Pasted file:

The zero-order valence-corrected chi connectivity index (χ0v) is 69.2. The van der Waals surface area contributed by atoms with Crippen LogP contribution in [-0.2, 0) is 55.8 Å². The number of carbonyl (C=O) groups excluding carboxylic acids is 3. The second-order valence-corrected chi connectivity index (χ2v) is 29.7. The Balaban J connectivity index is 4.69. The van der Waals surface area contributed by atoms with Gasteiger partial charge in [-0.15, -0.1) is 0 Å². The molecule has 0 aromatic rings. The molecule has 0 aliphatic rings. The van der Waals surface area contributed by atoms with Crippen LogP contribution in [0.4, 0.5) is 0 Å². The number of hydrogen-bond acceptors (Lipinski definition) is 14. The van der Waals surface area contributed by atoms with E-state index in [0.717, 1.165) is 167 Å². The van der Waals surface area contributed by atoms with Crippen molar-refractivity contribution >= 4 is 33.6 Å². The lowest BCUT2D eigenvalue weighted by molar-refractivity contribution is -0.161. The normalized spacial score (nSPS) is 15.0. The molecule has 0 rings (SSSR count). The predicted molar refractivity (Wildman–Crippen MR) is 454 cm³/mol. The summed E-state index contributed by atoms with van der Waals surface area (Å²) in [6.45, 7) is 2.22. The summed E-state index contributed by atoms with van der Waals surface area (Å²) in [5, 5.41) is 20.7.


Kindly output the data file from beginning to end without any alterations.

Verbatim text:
The zero-order valence-corrected chi connectivity index (χ0v) is 69.2. The van der Waals surface area contributed by atoms with Crippen LogP contribution in [-0.2, 0) is 55.8 Å². The number of carbonyl (C=O) groups excluding carboxylic acids is 3. The second-order valence-corrected chi connectivity index (χ2v) is 29.7. The Balaban J connectivity index is 4.69. The van der Waals surface area contributed by atoms with Gasteiger partial charge in [-0.15, -0.1) is 0 Å². The molecule has 0 aromatic rings. The molecule has 0 aliphatic rings. The van der Waals surface area contributed by atoms with Crippen LogP contribution in [0.4, 0.5) is 0 Å². The number of hydrogen-bond acceptors (Lipinski definition) is 14. The van der Waals surface area contributed by atoms with E-state index in [0.717, 1.165) is 167 Å². The van der Waals surface area contributed by atoms with Crippen molar-refractivity contribution >= 4 is 33.6 Å². The lowest BCUT2D eigenvalue weighted by molar-refractivity contribution is -0.161. The normalized spacial score (nSPS) is 15.0. The molecule has 0 rings (SSSR count). The predicted molar refractivity (Wildman–Crippen MR) is 454 cm³/mol. The summed E-state index contributed by atoms with van der Waals surface area (Å²) in [6.45, 7) is 2.22. The summed E-state index contributed by atoms with van der Waals surface area (Å²) in [5, 5.41) is 20.7.